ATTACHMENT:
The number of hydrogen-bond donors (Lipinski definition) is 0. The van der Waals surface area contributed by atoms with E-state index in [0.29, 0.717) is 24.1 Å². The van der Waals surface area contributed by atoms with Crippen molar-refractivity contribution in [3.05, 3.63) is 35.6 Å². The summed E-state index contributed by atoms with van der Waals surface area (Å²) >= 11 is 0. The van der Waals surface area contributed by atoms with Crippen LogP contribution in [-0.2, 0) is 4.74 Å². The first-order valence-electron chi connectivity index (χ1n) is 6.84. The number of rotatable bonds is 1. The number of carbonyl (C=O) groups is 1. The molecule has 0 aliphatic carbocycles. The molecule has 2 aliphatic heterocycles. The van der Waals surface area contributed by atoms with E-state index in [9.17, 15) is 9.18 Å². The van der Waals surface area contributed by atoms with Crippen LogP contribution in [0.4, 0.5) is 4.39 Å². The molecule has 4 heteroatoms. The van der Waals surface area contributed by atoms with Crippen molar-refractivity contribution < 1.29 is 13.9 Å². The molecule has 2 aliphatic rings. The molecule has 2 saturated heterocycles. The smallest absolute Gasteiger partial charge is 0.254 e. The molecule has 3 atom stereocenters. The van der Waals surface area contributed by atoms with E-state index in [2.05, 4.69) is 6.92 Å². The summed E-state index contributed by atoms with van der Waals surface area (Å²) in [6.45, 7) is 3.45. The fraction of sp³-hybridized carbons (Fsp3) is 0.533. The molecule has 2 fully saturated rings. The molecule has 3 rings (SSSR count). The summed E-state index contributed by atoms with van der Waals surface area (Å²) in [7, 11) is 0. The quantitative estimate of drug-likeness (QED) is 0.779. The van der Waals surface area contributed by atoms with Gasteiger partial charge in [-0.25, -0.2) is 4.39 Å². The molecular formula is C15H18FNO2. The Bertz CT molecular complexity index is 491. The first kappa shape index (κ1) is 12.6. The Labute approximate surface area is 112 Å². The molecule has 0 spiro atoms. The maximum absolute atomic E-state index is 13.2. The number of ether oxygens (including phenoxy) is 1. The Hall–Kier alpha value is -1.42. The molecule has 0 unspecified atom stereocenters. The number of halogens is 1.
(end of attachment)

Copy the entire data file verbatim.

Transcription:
The number of hydrogen-bond donors (Lipinski definition) is 0. The van der Waals surface area contributed by atoms with E-state index in [0.29, 0.717) is 24.1 Å². The van der Waals surface area contributed by atoms with Crippen molar-refractivity contribution in [3.05, 3.63) is 35.6 Å². The summed E-state index contributed by atoms with van der Waals surface area (Å²) >= 11 is 0. The van der Waals surface area contributed by atoms with Crippen LogP contribution in [-0.2, 0) is 4.74 Å². The first-order valence-electron chi connectivity index (χ1n) is 6.84. The number of rotatable bonds is 1. The number of carbonyl (C=O) groups is 1. The molecule has 0 aliphatic carbocycles. The molecule has 2 aliphatic heterocycles. The van der Waals surface area contributed by atoms with E-state index in [9.17, 15) is 9.18 Å². The van der Waals surface area contributed by atoms with Crippen LogP contribution in [0.4, 0.5) is 4.39 Å². The molecule has 4 heteroatoms. The van der Waals surface area contributed by atoms with Crippen molar-refractivity contribution < 1.29 is 13.9 Å². The molecule has 2 aliphatic rings. The molecule has 2 saturated heterocycles. The smallest absolute Gasteiger partial charge is 0.254 e. The molecule has 3 atom stereocenters. The van der Waals surface area contributed by atoms with E-state index in [2.05, 4.69) is 6.92 Å². The summed E-state index contributed by atoms with van der Waals surface area (Å²) in [6.45, 7) is 3.45. The fraction of sp³-hybridized carbons (Fsp3) is 0.533. The molecule has 2 fully saturated rings. The molecule has 3 rings (SSSR count). The summed E-state index contributed by atoms with van der Waals surface area (Å²) in [7, 11) is 0. The quantitative estimate of drug-likeness (QED) is 0.779. The van der Waals surface area contributed by atoms with Gasteiger partial charge in [-0.25, -0.2) is 4.39 Å². The molecular formula is C15H18FNO2. The Bertz CT molecular complexity index is 491. The first kappa shape index (κ1) is 12.6. The Labute approximate surface area is 112 Å². The molecule has 0 spiro atoms. The maximum absolute atomic E-state index is 13.2. The number of ether oxygens (including phenoxy) is 1. The Hall–Kier alpha value is -1.42. The molecule has 0 unspecified atom stereocenters. The number of halogens is 1.